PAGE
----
My turn, Jackie Miller: Protected bike lanes good for Salisbury
By Jackie Miller
A biking community is a healthy community.
The images of becoming a healthier community are dancing in my head like a kid jumping around in a candy store. I remember the holiday seasons filled with shoppers loading up those newly chosen bikes for their children’s Christmas morning joy. That’s not to mention the gleam in big bright eyes unwrapping a large birthday gift to find a beautiful shiny bike behind all the colorful ribbons. Thoughts of bikes are often associated with the joys of children riding with brothers and sisters and neighborhood friends.
Surprise, biking isn’t just for kids. More and more adults are biking around the nation. Biking to work, to the malls, to college, to the grocery store, for exercise or just for fun.
People want to bike more, but they can’t because of safety concerns. Often kids and adults do not have safe places to enjoy biking. Cities across the country are now engaging in a new revolution of protected biking lanes. Protected biking lanes are beneficial to both car drivers and cyclists leading to declines in fatalities.
The installation of protected biking lanes can reduce congestion and road rage.
Salisbury could benefit from the installation of protected biking lanes throughout the city.
Any mention of change will always be met with opposition. Opponents of protected biking lanes are not opposing bikes or protected biking lanes. It’s about their fear of change. They fear things will be different than what they are used to. They resist changes that might make their neighborhoods different than how they want to continue to view their neighborhood. Any improvements to the city will ignite opposition in those people who fear change. Changes are often perceived threats to those fighting and fearing change.
Some benefits to protected biking lanes include economic growth, a healthier community and a more collaborative community.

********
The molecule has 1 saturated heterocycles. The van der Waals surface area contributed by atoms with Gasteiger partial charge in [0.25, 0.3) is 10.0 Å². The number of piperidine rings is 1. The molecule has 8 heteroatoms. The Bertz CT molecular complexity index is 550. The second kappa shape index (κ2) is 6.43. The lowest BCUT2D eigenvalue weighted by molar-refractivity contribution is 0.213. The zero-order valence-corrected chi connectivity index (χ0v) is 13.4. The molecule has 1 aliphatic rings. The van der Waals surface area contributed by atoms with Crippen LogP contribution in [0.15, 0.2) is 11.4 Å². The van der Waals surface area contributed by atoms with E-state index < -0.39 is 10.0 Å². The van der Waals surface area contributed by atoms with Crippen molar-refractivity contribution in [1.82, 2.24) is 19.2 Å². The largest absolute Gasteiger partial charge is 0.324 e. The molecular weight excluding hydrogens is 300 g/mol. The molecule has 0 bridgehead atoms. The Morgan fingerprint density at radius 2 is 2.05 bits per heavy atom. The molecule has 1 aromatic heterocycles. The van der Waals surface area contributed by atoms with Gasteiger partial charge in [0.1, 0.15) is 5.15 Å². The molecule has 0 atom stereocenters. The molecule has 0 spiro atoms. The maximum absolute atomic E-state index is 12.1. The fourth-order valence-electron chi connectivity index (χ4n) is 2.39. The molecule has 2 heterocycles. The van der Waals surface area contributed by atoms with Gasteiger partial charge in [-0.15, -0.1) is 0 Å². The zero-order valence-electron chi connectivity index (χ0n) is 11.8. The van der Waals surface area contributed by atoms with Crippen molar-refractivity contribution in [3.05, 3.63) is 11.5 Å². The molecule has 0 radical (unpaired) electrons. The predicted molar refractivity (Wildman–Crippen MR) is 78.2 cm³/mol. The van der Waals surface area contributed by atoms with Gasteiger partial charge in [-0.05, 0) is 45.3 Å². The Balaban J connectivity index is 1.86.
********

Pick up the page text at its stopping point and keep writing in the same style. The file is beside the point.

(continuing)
When we take a look at the economic growth that protected biking lanes could bring to Salisbury, it’s astounding. Research has shown that cities with protected biking lanes have seen an increase in home values, storefront exposure and sales. In some cities, home values increased for every quarter-mile of biking lanes. Also, in cities, local businesses saw an increase in sales by 49%. After San Francisco added protected biking lanes in the city, local businesses saw an increase in sales by as much as 66%.
Salisbury local businesses could benefit from the increased visibility and sales that protective biking lanes could bring.
College students would be able to safely bike throughout the city. Stay-at-home moms could enjoy safely biking with the kids.
Families, workers, the aging population, students and any cyclist could safely bike throughout the city.
Imagine Catawba, Rowan-Cabarrus, Livingstone College and other students biking to shopping, dining and doctor’s appointments.
Some companies are looking to bring their businesses to communities with protected biking lanes. These companies understand that a biking community is a healthy community. Companies understand that bikers who commute to work are healthier and more productive. Organizations also see a decrease in health care costs and sick leave. Absenteeism from sick leave in organizations have decreased by 32% from bike commuters.
Biking can lead to a variety of health benefits. Cardiovascular fitness, decreased stress levels, weight and disease management are among the many benefits of cycling. Fewer emissions due to more people cycling instead of driving helps with breathing cleaner air and improved lung functioning. Some researchers have suggested biking may reduce risks of bowel and breast cancer. Now, who doesn’t want to live healthier and longer?
The bottom line is adding protected biking lanes results in positive outcomes for the communities in which we live.
It is evident how good protected biking lanes could be for Salisbury.
Jackie Miller has a doctorate in psychology. She specializes in conflict resolution, meditation and workplace bullying.
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